The effects of COVID-19 have been felt far and wide across the globe and one area hit particularly hard is nonprofits. In fact, a report from the O’Neill School of Public and Environmental Affairs at Indiana University found more than half of Indiana’s nonprofit organizations have cut or reduced programs since the pandemic hit the state in March, with revenues also negatively affected. The report is based on a survey of 512 Indiana nonprofits taken in May 2020 about the impact of the COVID-19 pandemic on their operations. According to the report, 60 percent of the organizations have curtailed or suspended programs and 70 percent operate other ongoing programs with limited or reduced capacity. Additionally, 69 percent have moved programs to online or phone platforms, although they also report widespread technology needs by their clients or for their own operations. The pandemic has also created major revenue shortfalls for a majority of Indiana nonprofits, with 71 percent of those surveyed reporting that they have lost revenues since March 1 due to the crisis. Finally, nonprofit staff are facing significant challenges from a variety of sources, including the need to retool programs and compensate for absent volunteers. While job losses appear to have been modest so far, that may change if revenue shortfalls continue. Researchers pointed out that the study demonstrates that Indiana communities are being hit by a severely weakened safety net because of the pandemic, just as the need for services is growing. The future of not-for-profits, depends on how the pandemic plays out, according to researchers. If the size of gatherings is restricted again, even more programs might need to be cut, leaving many without much needed resources.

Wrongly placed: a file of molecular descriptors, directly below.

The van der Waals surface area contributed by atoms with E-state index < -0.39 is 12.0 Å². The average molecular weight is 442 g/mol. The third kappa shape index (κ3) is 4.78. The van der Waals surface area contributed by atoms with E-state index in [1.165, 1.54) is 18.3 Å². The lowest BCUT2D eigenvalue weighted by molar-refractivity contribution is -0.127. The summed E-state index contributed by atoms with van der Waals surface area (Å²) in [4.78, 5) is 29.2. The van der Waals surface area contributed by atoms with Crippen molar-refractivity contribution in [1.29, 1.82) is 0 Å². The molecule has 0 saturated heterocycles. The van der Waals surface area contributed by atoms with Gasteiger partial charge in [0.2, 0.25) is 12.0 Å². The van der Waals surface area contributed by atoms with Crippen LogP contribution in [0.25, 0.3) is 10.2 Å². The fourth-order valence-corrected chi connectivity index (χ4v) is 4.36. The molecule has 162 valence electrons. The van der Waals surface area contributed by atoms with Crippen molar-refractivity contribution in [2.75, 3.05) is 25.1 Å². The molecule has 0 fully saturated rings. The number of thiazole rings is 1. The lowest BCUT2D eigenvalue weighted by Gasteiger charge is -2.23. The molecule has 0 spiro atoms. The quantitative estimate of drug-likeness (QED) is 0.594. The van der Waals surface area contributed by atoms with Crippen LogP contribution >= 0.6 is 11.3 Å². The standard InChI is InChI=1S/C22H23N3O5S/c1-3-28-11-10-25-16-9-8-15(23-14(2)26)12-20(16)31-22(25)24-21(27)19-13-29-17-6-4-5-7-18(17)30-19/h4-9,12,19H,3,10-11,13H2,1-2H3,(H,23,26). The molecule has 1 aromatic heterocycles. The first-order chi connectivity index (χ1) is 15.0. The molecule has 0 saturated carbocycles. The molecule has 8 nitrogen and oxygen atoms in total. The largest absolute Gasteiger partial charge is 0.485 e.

In other news, a new study by IU researchers indicates that use of non-COVID-19 health care has declined since the start of the pandemic, which may have important implications for people’s current and future health. From the start, the pandemic has forced the U.S. health care system to focus on providing life-saving care for COVID-19 patients. But that focus has resulted in many health care systems, and patients, deferring non-COVID-related health care. To gain a better view of how different state policies affected non-COVID-19 outpatient health care, IU researchers examined data from a nationwide electronic health care records system covering more than 35 million patients and providing information on health care use from January 2019 through June 30, 2020. They focused on outpatient visits, outpatient procedures and laboratory tests for non-COVID-19 care. Researchers found that overall, health care visits declined about 40 percent during the first six weeks of the pandemic. State policies ordering people to stay at home and closing non-essential businesses played a substantial role, reducing outpatient visits by about 15 percent in the first two weeks of the shutdown. However, the negative impact varied by type of care, according to the study. Visits associated with heart disease declined dramatically, as did outpatient visits for diabetes and various cancers. But the study found that mental health outpatient visits declined far less than the other care categories studied, leaving researchers to conclude that telemedicine delivering mental health services may have mitigated the decline in mental health care visits. While outpatient visits rebounded substantially following re-openings, the researchers note that care visits still remain below the pre-epidemic levels in most cases. Understanding these patterns is important, they say, to prepare our health care system to address health consequences in the future that will be caused by the shortfalls in health care use during this era.